Social tokens - the future of monetizing for creators
If you hadn't already figured it out by now cryptocurrency is definitely not going anywhere, in fact the space will continue to grow and innovation will thrive. The next trend that could very well explode is that of social tokens. In this article I will look at the phenomenon of social tokens and go some way to answer the question as to why they could be the future of monetizing for creators.
"We should do away with the absolutely specious notion that everybody has to earn a living. It is a fact today that one in ten thousand of us can make a technological breakthrough capable of supporting all the rest. The youth of today are absolutely right in recognizing this nonsense of earning a living. We keep inventing jobs because of this false idea that everybody has to be employed at some kind of drudgery because, according to Malthusian Darwinian theory he must justify his right to exist. So we have inspectors of inspectors and people making instruments for inspectors to inspect inspectors. The true business of people should be to go back to school and think about whatever it was they were thinking about before somebody came along and told them they had to earn a living."
- Buckminster Fuller, architect, systems theorist, author, designer, inventor, and futurist.
When we are
Social tokens are a cue of the internet's evolution from Web 1 (read-only) to Web 2 (read and write) to Web 3 (read, write, and value). If you could plot the fulfilment of every person’s creative capacity through time, it’d be this:
Creativity is at all-time-highs and growing.
Content used to be a one-way street. Studios produce content for film, TV, radio, and literature, and audiences consume it with little to no say in the substance of the content itself. Intermediaries tend towards gum flapping over rational discussion because that's how they optimize for profit.
Pushing our emotional buttons gets more views than critical thought, but there's gotta be sizzle and steak
Rational discussion is debatably more prevalent after YouTube. Now it's normal to share in the ideas, beliefs, and goals of thousands of people, but creation for creation's sake has always been an anti-business model. A lot of money obviously follows an epic movie, but life-crushing debt follows most failures.
Most of the content we consume today doesn't come from studios with 8-figure budgets but from individuals on smartphones who we as patrons selectively consider. Satellite might have 1000 channels. YouTube, Instagram, Twitch, and TikTok have over 50 million.
This new medium elevates “engagement” to “connection” by including the audience in the creative process. A trend starting with choose your own adventure books and Black Mirror: Bandersnatch is now live streaming globally.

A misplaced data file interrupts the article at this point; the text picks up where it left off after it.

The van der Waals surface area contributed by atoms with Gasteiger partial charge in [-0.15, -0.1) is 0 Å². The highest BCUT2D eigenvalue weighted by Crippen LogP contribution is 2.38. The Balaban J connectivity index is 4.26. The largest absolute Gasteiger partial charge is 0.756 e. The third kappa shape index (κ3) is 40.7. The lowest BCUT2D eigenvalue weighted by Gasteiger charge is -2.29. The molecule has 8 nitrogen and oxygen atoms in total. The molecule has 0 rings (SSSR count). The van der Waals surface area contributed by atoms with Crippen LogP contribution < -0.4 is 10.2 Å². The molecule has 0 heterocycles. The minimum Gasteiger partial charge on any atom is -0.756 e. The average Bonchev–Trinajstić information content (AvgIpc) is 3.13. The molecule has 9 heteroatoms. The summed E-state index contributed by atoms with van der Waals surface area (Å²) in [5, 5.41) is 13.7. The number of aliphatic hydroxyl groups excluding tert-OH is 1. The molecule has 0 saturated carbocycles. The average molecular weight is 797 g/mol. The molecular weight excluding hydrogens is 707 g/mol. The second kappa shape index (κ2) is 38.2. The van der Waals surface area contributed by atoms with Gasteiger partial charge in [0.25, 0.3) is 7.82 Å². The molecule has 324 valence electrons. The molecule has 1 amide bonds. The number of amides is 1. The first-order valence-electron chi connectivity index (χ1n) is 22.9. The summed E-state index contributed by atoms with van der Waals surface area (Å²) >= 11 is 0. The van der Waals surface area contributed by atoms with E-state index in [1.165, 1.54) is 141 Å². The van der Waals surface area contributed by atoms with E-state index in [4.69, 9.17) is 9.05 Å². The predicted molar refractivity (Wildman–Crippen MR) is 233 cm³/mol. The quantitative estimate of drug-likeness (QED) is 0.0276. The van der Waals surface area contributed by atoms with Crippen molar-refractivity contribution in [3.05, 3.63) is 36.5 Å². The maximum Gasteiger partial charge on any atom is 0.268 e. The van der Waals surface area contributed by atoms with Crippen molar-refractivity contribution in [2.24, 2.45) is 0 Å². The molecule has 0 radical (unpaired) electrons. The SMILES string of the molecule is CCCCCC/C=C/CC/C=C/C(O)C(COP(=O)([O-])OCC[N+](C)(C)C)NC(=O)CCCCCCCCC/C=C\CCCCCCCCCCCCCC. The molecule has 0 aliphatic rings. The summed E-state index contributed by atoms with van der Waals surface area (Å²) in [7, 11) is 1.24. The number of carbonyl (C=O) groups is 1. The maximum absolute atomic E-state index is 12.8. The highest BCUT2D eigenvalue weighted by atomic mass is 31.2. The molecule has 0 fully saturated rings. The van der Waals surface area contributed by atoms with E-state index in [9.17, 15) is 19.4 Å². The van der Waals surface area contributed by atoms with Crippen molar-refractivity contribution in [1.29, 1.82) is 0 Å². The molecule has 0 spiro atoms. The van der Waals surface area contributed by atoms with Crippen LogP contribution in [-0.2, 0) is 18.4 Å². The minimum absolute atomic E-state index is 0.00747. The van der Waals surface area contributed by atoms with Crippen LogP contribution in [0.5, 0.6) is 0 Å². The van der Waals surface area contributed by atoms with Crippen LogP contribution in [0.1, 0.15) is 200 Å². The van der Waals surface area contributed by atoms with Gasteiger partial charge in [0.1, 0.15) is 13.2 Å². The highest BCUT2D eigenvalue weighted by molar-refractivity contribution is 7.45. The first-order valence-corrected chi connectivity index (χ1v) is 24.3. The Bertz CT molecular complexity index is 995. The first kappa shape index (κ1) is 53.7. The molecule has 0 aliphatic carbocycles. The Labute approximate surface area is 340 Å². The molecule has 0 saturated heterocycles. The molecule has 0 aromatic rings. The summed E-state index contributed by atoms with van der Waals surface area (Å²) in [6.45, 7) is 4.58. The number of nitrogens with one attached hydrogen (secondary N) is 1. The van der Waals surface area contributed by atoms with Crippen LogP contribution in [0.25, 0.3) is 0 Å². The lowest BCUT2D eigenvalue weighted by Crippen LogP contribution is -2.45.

Media is now bidirectional. You, watching the content, have the power to interact and influence in real-time with the creator, and therefore the content you engage with. Bonkers.
If my rave crush Sasha distributed coin at his gigs and built DeFi around it, there might be a yield farming strategy that pays to go dancing. BONKERS!
Social tokens introduce the next dimension to the culture of creativity - value. Specifically, the value of enabling creators to focus all their energy on making more of what their fans love.
Give to Get - Get to Give
Before going into the process of designing a mutually beneficial transaction, we should recognize that the express purpose of social tokens implies that holders will care about doing what they love with people on their wavelength more than they care about price performance. The digital asset itself is an arcade token.
Acquisition is an investment in the creator, not the item, roadmap, or tokenomics, regardless of technicals and fundamentals
There's a lot of overlap here with NFTs opening new ways for creators to connect directly with their fans without going through a record company's legal pit bulls.
We all eat, so how do creators make money these days without blockchain?
There’s record deals, but that’s a lot of delayed gratification. There's pay-per-read (PPR) through platforms like Medium, Vocal, or Carbon, which even integrates tipping via ERC-20 tokens. But that gratification is so delayed gratification the creator risks becoming their own wage slave. Besides, relying on tips is not a secure business model for most types of work.
Advertising breadcrumbs, but that has all the same pitfalls as PPR.
Partners, sponsors, and affiliates are lucrative as hell, but that does nothing to help new creators with smaller audiences.
Then there's merchandise and e-commerce, but unless we're talking custom handmade items, e-commerce leads back to for-profit instead of for-human-connection.
How to Keep Giving
Having other profitable businesses running on their own is really the only way to create for creation's sake. For most of agricultural history, the only artists were either born rich, working part-time in the equivalent of today's hospitality industry, or literally starving for their art. And most often, their work is never recognized as
exceptional until they're dead.
All these systems (except the "have money from somewhere else" model) have a commonality: intermediaries. Baking bread requires someone to manage the exchange of value from raw materials to finished product.
Helpful, sure, but the middle folk are motivated, first and foremost, to keep themselves above water. They meet their quota by compromising user experience, which undermines the express purpose of creative endeavour.
NFT's, Hollywood, and Spotify show that creativity can be an efficient business. I believe that rewarding the artist for the value they provide is better done while they're breathing. Creators are very obviously motivated to continue the artistic process, but everyone needs to eat, so not all artists can create full-time.
Social tokens concentrate the economic activity of the art business to the creator while enhancing instead of disturbing the user experience. This isn't about "extracting" value. The game here is about measuring the value already being created.